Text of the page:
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  Geotimes Videocast - Chaiten eruption
Geotimes Videocast Monday, May 12, 2008

Chaitén eruption

After nine thousand years of slumber, Chaitén volcano in southern Chile awoke violently last week. On May 2, the volcano began erupting clouds of hot white ash. The eruption sent the clouds tens of kilometers into the sky and across the Andes into Argentina.

On May 6, Chaitén's eruption became more intense. It erupted dense, destructive flows — a mix of super-hot gases and rock fragments. Those flows can sweep quickly down a volcano's slopes, burning everything in their path.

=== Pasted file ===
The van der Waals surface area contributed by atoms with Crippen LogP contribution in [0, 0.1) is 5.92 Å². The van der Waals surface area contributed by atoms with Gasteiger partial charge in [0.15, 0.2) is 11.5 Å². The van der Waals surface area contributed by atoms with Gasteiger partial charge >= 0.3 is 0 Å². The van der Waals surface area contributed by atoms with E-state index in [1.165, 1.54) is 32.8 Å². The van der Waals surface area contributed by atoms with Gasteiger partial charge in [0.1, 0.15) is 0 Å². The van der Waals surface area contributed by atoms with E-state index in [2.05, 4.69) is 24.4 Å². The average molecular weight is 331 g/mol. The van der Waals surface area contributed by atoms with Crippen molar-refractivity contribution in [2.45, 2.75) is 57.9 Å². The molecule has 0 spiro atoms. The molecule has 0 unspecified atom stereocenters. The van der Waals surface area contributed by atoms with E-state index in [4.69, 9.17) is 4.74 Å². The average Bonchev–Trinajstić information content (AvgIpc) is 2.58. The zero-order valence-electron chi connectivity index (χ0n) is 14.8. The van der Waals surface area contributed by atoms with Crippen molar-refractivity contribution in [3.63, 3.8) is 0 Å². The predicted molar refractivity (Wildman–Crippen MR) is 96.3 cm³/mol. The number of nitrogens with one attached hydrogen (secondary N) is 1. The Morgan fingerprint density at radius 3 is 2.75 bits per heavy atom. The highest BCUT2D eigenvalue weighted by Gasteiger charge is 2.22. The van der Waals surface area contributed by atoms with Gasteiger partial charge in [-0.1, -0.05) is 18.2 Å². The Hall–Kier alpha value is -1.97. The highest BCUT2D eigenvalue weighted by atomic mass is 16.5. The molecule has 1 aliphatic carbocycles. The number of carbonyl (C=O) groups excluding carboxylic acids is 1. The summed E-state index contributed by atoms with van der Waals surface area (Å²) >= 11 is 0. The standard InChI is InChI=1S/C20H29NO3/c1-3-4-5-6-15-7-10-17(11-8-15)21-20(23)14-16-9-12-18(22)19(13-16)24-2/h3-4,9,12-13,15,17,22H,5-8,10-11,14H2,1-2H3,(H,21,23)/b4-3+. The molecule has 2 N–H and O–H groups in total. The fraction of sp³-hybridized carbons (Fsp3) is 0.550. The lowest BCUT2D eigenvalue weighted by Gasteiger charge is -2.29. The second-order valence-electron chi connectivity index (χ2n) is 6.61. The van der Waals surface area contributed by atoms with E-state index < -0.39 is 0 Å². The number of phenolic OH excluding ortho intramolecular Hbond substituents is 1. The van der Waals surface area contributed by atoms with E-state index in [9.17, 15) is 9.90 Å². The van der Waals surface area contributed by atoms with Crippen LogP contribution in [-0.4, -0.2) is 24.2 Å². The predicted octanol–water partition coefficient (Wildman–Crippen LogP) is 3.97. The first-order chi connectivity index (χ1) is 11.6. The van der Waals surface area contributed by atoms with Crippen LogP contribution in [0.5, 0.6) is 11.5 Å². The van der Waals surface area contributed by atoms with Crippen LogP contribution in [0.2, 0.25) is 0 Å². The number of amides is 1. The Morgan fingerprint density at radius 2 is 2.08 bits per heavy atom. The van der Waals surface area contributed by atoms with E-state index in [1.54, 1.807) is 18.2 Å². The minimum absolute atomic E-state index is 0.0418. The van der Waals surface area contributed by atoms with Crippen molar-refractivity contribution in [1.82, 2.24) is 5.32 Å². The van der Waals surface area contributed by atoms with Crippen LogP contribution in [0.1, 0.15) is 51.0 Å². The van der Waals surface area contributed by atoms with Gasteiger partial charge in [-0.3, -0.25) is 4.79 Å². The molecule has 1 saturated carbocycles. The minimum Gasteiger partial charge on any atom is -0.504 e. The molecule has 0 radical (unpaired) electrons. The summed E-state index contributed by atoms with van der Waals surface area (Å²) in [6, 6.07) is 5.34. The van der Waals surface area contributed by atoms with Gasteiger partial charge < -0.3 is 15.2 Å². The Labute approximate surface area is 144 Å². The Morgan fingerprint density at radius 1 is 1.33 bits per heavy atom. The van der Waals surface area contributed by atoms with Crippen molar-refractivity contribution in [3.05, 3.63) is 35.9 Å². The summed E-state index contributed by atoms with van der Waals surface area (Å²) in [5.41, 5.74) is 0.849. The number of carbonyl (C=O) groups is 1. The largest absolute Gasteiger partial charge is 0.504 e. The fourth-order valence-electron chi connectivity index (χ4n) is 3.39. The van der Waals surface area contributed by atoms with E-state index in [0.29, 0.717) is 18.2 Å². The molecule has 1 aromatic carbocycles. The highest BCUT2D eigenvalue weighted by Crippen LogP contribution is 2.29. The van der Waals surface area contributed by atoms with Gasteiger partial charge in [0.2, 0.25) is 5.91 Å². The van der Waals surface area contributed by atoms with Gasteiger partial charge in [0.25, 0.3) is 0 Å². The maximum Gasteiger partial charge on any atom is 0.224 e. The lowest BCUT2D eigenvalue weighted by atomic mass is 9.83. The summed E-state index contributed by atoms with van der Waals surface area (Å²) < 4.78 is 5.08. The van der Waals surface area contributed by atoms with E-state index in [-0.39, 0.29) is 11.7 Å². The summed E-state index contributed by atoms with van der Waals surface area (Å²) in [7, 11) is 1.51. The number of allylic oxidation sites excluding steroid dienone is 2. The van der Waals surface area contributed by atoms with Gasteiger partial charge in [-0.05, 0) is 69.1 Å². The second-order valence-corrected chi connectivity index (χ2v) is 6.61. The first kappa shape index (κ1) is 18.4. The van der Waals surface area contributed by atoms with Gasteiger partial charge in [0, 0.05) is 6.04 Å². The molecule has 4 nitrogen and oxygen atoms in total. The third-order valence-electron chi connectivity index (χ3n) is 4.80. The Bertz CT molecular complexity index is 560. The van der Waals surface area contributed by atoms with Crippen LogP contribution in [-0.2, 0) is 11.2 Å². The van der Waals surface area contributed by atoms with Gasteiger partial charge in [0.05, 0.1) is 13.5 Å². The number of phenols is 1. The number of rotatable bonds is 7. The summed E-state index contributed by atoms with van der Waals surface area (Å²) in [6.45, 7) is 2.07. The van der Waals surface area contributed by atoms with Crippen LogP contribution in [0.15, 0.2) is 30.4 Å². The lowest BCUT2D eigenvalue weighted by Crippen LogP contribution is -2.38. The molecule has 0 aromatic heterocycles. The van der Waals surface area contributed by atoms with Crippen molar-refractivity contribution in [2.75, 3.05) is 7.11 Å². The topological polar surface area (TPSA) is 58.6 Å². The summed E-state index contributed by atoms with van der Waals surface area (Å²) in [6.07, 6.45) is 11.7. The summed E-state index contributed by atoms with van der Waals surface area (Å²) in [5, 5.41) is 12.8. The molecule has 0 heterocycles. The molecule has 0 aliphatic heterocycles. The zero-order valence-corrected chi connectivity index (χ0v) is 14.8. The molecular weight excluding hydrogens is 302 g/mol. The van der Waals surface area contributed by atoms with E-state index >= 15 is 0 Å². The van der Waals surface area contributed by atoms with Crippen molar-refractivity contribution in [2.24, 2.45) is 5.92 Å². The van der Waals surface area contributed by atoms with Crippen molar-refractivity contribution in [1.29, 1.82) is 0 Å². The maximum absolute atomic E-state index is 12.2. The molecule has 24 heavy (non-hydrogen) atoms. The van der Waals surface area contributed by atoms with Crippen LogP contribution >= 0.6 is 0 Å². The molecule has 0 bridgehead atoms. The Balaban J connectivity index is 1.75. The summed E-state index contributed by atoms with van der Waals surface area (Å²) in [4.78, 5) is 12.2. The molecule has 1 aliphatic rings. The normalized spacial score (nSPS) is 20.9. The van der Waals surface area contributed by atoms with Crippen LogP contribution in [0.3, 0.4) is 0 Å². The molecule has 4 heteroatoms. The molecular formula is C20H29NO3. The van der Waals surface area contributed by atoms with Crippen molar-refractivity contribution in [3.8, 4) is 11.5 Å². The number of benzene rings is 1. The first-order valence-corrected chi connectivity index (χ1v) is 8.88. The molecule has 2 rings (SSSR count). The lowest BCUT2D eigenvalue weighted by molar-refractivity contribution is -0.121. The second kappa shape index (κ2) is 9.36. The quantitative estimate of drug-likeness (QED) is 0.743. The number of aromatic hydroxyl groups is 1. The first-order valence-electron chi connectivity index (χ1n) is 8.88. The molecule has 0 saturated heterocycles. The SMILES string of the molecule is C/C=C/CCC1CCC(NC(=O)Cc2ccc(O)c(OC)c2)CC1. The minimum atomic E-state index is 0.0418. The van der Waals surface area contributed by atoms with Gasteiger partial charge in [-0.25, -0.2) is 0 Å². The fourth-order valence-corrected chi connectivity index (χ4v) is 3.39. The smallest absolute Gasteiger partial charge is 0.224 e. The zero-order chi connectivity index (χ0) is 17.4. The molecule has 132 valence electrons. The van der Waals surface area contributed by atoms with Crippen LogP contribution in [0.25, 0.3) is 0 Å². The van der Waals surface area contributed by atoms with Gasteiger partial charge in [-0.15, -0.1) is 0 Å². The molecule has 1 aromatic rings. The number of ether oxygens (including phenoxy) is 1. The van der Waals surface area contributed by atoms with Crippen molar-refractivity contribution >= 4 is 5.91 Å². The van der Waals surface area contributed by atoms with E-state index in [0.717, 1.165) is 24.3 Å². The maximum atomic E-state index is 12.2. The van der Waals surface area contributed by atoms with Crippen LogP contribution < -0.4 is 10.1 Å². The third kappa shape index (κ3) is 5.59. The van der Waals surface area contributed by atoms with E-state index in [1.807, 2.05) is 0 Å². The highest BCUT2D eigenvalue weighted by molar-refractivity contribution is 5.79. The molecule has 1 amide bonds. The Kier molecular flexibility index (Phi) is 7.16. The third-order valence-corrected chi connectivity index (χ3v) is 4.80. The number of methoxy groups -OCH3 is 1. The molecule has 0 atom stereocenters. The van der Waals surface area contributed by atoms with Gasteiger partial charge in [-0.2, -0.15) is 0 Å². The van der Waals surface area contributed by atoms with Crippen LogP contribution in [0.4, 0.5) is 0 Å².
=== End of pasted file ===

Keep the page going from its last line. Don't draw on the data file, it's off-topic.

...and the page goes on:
Chilean officials say the volcano may also be erupting lava. They have ordered an evacuation of two nearby villages.

Chile sites on the border between two tectonic plates. The country has many active volcanoes, but until last week Chaitén wasn't one of them. It last erupted about 7,400 B.C. Ancient lava flows thousands of years old from the volcano are evidence of its past explosive nature.

Scientists aren't sure why Chaitén was quiet for so long — or why it suddenly burst back into life. A huge, slowly cooling magma chamber beneath the volcano may be the source of eruptions, scientists say. But what the volcano will do next remains a question.

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